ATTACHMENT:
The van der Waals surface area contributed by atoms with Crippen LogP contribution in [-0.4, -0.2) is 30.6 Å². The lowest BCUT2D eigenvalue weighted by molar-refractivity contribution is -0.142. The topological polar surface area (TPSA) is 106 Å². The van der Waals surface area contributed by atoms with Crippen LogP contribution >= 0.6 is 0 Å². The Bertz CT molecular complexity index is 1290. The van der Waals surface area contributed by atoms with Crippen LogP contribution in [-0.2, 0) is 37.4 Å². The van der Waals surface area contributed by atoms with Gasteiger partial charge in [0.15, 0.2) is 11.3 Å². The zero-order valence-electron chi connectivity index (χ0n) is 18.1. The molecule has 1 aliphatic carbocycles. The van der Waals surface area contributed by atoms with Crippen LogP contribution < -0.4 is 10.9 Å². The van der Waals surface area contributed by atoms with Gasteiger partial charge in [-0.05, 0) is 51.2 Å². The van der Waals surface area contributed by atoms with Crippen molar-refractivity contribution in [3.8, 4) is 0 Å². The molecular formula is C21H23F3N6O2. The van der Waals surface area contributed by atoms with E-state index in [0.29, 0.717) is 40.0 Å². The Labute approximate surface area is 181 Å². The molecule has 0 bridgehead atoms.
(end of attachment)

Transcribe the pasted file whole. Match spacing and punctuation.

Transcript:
The van der Waals surface area contributed by atoms with Crippen LogP contribution in [-0.4, -0.2) is 30.6 Å². The lowest BCUT2D eigenvalue weighted by molar-refractivity contribution is -0.142. The topological polar surface area (TPSA) is 106 Å². The van der Waals surface area contributed by atoms with Crippen LogP contribution >= 0.6 is 0 Å². The Bertz CT molecular complexity index is 1290. The van der Waals surface area contributed by atoms with Crippen LogP contribution in [-0.2, 0) is 37.4 Å². The van der Waals surface area contributed by atoms with Gasteiger partial charge in [0.15, 0.2) is 11.3 Å². The zero-order valence-electron chi connectivity index (χ0n) is 18.1. The molecule has 1 aliphatic carbocycles. The van der Waals surface area contributed by atoms with Crippen LogP contribution < -0.4 is 10.9 Å². The van der Waals surface area contributed by atoms with Gasteiger partial charge in [-0.05, 0) is 51.2 Å². The van der Waals surface area contributed by atoms with Crippen molar-refractivity contribution in [3.8, 4) is 0 Å². The molecular formula is C21H23F3N6O2. The van der Waals surface area contributed by atoms with E-state index in [0.29, 0.717) is 40.0 Å². The Labute approximate surface area is 181 Å². The molecule has 0 bridgehead atoms.